This post was originally posted on ERE. You can see the post and the comments to the original post on the site here.
It’s increasingly obvious that in the next 2-5 years the top employers of choice will be the organizations that consistently communicate an authentic employer brand story and value proposition that wins the attention of highly specialized talent and compels them to follow, engage and ultimately join (and stay) on their teams.
To tell the right story and deliver on their employer brand promise, Chief Human Resources Officers (CHROs) and Talent Acquisition Leaders (TALs) must evolve their recruitment marketing strategy with a tighter focus on building longer-term relationships with the right candidates. To do this, TALs will need strong marketing competencies within the talent acquisition function, a measurable process and purpose-built technology. In this piece, I focus on the urgency to strengthen marketing competencies within the talent acquisition function and offer my tips for how to get started in 2015.
Josh Bersin nails it in his 2014 trends piece: “The war for talent is over. The talent won.”
Not only is that brilliantly succinct, it’s ridiculously accurate. As global economies continue improving, my discussions with TALs increasingly include what I call “the consumerization of the candidate experience.”
Naturally, the increased demand for specific skills gives the most coveted talent exponentially more choices when evaluating potential employers. Add unfettered access to all types of information about employer brands and we can’t be surprised by the logical result: talent is shopping for their next employer like they shop for consumer goods. Considering that 92% of people believe friends and family over marketing hype for consumer brands, it’s wise for TALs to assume the same for marketing the employer brand. Just like consumers trust reviews more than ads, 48% of job seekers say reviews posted on Glassdoor in the last 6 months have the most impact on their perception of the employer brand.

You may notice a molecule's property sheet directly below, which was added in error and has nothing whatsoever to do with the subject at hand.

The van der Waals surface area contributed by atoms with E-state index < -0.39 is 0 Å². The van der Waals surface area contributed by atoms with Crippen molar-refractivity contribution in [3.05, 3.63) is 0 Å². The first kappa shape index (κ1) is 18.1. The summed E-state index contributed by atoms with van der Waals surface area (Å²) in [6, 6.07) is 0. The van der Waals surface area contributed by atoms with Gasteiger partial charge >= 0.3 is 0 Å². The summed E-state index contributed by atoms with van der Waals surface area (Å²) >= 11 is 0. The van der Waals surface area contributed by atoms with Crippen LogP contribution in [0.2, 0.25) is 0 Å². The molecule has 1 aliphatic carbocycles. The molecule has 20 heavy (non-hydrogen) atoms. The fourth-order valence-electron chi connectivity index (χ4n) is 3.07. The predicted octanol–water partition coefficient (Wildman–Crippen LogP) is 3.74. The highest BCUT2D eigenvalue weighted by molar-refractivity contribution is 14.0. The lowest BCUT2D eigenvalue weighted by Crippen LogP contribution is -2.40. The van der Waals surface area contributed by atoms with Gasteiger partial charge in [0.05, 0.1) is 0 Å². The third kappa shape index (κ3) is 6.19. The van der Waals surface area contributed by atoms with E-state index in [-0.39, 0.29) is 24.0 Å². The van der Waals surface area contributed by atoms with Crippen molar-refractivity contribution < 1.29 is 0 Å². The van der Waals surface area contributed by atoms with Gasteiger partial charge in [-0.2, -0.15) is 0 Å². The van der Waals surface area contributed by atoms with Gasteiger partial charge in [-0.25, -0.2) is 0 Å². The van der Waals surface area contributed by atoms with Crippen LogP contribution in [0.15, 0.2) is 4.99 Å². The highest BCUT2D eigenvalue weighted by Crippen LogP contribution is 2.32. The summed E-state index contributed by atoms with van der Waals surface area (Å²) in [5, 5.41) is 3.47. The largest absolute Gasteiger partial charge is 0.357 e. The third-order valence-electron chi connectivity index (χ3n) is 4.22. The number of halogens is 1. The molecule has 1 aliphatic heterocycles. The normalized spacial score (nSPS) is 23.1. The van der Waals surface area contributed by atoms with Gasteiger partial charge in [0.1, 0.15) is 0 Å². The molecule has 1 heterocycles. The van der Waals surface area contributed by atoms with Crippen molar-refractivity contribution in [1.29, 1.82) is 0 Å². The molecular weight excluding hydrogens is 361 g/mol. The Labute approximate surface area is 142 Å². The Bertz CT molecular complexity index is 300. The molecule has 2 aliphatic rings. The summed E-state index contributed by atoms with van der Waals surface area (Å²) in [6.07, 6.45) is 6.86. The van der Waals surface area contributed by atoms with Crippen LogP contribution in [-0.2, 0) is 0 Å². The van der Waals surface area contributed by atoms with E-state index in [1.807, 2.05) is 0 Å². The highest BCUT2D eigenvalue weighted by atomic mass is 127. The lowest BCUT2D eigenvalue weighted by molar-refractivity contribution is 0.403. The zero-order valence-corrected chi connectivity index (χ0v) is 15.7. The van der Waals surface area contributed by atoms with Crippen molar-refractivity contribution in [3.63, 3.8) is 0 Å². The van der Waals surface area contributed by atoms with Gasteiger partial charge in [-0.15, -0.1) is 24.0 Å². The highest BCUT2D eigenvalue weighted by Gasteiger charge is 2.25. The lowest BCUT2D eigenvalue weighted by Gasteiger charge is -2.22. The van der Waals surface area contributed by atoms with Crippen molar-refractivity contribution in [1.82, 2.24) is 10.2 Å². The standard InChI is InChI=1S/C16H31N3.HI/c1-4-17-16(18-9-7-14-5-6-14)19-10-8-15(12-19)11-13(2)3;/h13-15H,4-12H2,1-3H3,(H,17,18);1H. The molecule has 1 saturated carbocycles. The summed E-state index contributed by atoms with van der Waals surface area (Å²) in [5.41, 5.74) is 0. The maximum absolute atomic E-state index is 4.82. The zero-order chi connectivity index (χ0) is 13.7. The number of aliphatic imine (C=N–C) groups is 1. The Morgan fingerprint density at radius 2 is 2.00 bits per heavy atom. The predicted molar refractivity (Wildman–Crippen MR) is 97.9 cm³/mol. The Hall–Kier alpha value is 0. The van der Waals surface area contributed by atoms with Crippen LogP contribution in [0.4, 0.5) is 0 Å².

Bottom line: candidates are in control – but you already know this.
In light of this reality, the role of the recruiter has evolved dramatically. Acting more like talent advisors, recruiting is less about the one-and-done permanency of the past and more about brokering the right career opportunities at precisely the right moment when qualified candidates are ready for their next move. As recruiters position themselves to successfully sync experience-hungry talent with opportunity, they will need to rely on maintaining longer relationships nurtured over many more touch-points before a candidate is ready to apply.
In my opinion, this is where TALs have an incredible opportunity: to dramatically improve the workforce and overall business performance by proactively attracting and nurturing relationships with qualified talent well before opportunities are available. Ultimately, TALs must execute a modern recruitment marketing strategy that embraces the consumerization of the candidate experience and systematically nurtures talent through the marketing funnel starting with word-of-mouth brand awareness and ultimately ending in the consideration to apply.